Holiday Inn – Riyadh, Kingdom of Saudi Arabia, 28 Feb – 3 Mar 2016 — Dr. Jacquelyn “Jacqui” D. Elliott (University of Missouri-St. Louis) and Dr. James Soto Antony (Harvard University), co-chair first women’s higher education forum in Saudi Arabia.
The goal of the forum was to advance the skills of women leaders in Saudi Arabia’s system of higher education by facilitating meaningful conversations about their impact and importance in the work setting, and also, to facilitate a support structure to further future conversations about empowering women in higher education through shared experiences.
The forum consisted of 80 women divided into cohorts of 25, attending 3 sessions per day over three days for a total of 9 different topics. A former female US college president consulted in each room. A ninety-minute reflection discussion was offered after each session led by the president emerita. During this reflection, participants were encouraged to synthesize the content of the sessions through applications that could help them in either their professional or daily life as higher education administrators.
Communication, Personal Leadership Awareness, Career Mapping, Personal Confidence, Influence, Authenticity and Advancement, Life Balance, Leadership, and Practical Issues in Getting Resources were some of the topics examined during the three-day forum. The sessions were designed for the women of Saudi Arabia in mind. One example of tailoring the course is that many of the women’s supervisors are men in Saudi Arabia. Women are not allowed to mix in the same room as men, and as a result, generally attend meetings remotely through virtual connections. Elliott’s session on the gender communication gap addressed this difference by discussing how having limited nonverbal feedback could impact the overall interpretation of the meeting content, as well as limit the sphere of influence in the meeting.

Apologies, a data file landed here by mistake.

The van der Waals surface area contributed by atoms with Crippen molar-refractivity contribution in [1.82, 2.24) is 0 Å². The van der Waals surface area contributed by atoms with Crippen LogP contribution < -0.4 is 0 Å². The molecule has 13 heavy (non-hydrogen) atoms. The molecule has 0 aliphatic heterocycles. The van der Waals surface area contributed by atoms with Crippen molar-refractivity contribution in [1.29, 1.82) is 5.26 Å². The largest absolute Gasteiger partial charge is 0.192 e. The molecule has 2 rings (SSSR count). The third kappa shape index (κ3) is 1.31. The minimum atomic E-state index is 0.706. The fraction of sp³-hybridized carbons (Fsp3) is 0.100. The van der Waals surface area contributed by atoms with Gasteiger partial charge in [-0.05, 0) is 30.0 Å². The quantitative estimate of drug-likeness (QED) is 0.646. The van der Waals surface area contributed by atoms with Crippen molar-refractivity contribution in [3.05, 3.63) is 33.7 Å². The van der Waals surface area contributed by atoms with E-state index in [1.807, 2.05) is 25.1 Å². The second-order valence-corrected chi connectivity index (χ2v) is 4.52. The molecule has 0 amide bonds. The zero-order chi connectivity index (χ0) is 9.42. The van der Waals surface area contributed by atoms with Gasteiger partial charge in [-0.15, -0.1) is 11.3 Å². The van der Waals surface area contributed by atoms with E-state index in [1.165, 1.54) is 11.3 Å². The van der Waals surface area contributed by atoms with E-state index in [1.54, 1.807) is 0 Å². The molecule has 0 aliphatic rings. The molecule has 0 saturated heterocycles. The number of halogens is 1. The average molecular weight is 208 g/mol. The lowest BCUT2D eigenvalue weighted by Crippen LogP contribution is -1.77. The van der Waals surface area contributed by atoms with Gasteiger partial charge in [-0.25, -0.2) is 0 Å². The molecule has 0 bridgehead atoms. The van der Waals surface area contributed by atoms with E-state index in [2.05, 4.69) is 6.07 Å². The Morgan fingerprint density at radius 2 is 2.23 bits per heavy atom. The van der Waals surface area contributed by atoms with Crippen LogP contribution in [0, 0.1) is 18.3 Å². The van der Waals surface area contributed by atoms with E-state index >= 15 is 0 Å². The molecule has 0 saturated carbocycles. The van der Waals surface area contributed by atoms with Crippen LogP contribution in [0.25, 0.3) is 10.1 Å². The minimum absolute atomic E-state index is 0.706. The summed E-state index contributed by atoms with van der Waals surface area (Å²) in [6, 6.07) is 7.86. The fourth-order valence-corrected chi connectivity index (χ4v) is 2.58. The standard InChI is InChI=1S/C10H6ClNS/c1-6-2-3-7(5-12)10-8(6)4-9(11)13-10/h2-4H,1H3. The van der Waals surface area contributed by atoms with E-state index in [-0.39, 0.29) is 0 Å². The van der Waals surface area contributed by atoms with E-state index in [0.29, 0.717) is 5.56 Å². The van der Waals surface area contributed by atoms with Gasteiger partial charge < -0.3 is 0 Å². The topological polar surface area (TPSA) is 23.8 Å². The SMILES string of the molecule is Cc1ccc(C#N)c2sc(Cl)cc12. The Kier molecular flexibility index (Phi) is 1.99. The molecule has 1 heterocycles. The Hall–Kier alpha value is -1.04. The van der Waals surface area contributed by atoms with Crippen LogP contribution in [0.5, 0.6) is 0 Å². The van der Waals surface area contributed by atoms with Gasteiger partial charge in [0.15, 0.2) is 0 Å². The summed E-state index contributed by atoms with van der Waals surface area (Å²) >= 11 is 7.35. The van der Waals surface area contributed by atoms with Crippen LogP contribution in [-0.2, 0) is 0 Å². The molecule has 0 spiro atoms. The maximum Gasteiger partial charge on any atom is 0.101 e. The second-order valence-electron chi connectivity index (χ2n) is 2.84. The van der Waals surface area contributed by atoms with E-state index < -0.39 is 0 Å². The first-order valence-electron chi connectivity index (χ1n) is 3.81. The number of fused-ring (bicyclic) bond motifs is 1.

When asked about what course was the most impactful in her sessions, Jacqui commented:
“The women loved the Career Mapping session. They wished they had more time to think about their life’s trajectory from their current position all the way to retirement. Many women articulated they had never even thought about their path that far out. “ Elliott further commented that the session “encouraged the participants to look at possibilities previously unimagined.”
To continue the conversations from the forum, a “WhatsApp“ group was created. The women stay connected and communicate every couple of days. The messages range from inspirational to practical problem solving solutions faced at work. Elliott commented “this international sisterhood gives us, as women, a support system so we can grapple with issues we all face, no matter our cultural differences.”
Not to say there are not cultural differences. In the Kingdom, for example, women can’t drive; they must always wear their abaya (a full robe covering the body from neck to toe) and a hijab (a traditional head cover) in public, and must be accompanied in most public places by men. That being said, women and men in Saudi Arabia have equal positions and pay. Also, enrollment to higher education is public access, and the government pays for tuition. This causes some enrollment woes due to the capacity of students per institution. For example, Princess Nora University is the largest women’s college with 52,308 enrolled currently with the capacity to take up to 60,000 students. That’s more than the total number of female postsecondary students in the country in 2009. Also, Saudi Arabia is the third largest exporter of international students to the United States..
So are there plans for future forums? “Yes”, said Elliott. “Due to the success of this year’s forum, there are plans for one in the next academic year. We are excited to see this momentum continue.”